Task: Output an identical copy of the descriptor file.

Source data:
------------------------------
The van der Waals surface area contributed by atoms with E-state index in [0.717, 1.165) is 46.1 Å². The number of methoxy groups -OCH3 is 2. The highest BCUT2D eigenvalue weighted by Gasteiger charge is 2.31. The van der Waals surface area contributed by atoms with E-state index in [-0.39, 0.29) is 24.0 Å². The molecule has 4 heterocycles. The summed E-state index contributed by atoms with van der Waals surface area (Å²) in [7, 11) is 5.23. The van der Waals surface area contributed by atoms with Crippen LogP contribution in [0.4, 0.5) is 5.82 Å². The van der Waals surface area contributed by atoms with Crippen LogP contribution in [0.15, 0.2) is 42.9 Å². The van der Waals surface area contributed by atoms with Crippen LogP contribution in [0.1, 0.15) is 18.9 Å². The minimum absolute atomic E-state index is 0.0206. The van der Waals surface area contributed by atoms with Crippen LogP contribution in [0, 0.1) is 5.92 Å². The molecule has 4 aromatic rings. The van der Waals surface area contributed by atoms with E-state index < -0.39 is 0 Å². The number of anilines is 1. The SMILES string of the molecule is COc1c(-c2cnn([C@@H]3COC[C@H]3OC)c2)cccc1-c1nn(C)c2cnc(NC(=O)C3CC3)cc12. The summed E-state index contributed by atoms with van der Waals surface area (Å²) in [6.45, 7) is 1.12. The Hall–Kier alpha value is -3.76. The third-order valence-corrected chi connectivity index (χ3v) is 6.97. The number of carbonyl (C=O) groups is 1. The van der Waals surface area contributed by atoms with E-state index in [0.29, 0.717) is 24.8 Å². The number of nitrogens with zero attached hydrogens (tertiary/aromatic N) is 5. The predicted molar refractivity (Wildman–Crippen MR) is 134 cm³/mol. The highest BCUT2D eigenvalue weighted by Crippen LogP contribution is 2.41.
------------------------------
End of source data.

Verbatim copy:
The van der Waals surface area contributed by atoms with E-state index in [0.717, 1.165) is 46.1 Å². The number of methoxy groups -OCH3 is 2. The highest BCUT2D eigenvalue weighted by Gasteiger charge is 2.31. The van der Waals surface area contributed by atoms with E-state index in [-0.39, 0.29) is 24.0 Å². The molecule has 4 heterocycles. The summed E-state index contributed by atoms with van der Waals surface area (Å²) in [7, 11) is 5.23. The van der Waals surface area contributed by atoms with Crippen LogP contribution in [0.4, 0.5) is 5.82 Å². The van der Waals surface area contributed by atoms with Crippen LogP contribution in [0.15, 0.2) is 42.9 Å². The van der Waals surface area contributed by atoms with Crippen LogP contribution in [0.1, 0.15) is 18.9 Å². The minimum absolute atomic E-state index is 0.0206. The van der Waals surface area contributed by atoms with Crippen LogP contribution in [0, 0.1) is 5.92 Å². The molecule has 4 aromatic rings. The van der Waals surface area contributed by atoms with E-state index < -0.39 is 0 Å². The number of anilines is 1. The SMILES string of the molecule is COc1c(-c2cnn([C@@H]3COC[C@H]3OC)c2)cccc1-c1nn(C)c2cnc(NC(=O)C3CC3)cc12. The summed E-state index contributed by atoms with van der Waals surface area (Å²) in [6.45, 7) is 1.12. The Hall–Kier alpha value is -3.76. The third-order valence-corrected chi connectivity index (χ3v) is 6.97. The number of carbonyl (C=O) groups is 1. The van der Waals surface area contributed by atoms with E-state index in [0.29, 0.717) is 24.8 Å². The number of nitrogens with zero attached hydrogens (tertiary/aromatic N) is 5. The predicted molar refractivity (Wildman–Crippen MR) is 134 cm³/mol. The highest BCUT2D eigenvalue weighted by Crippen LogP contribution is 2.41.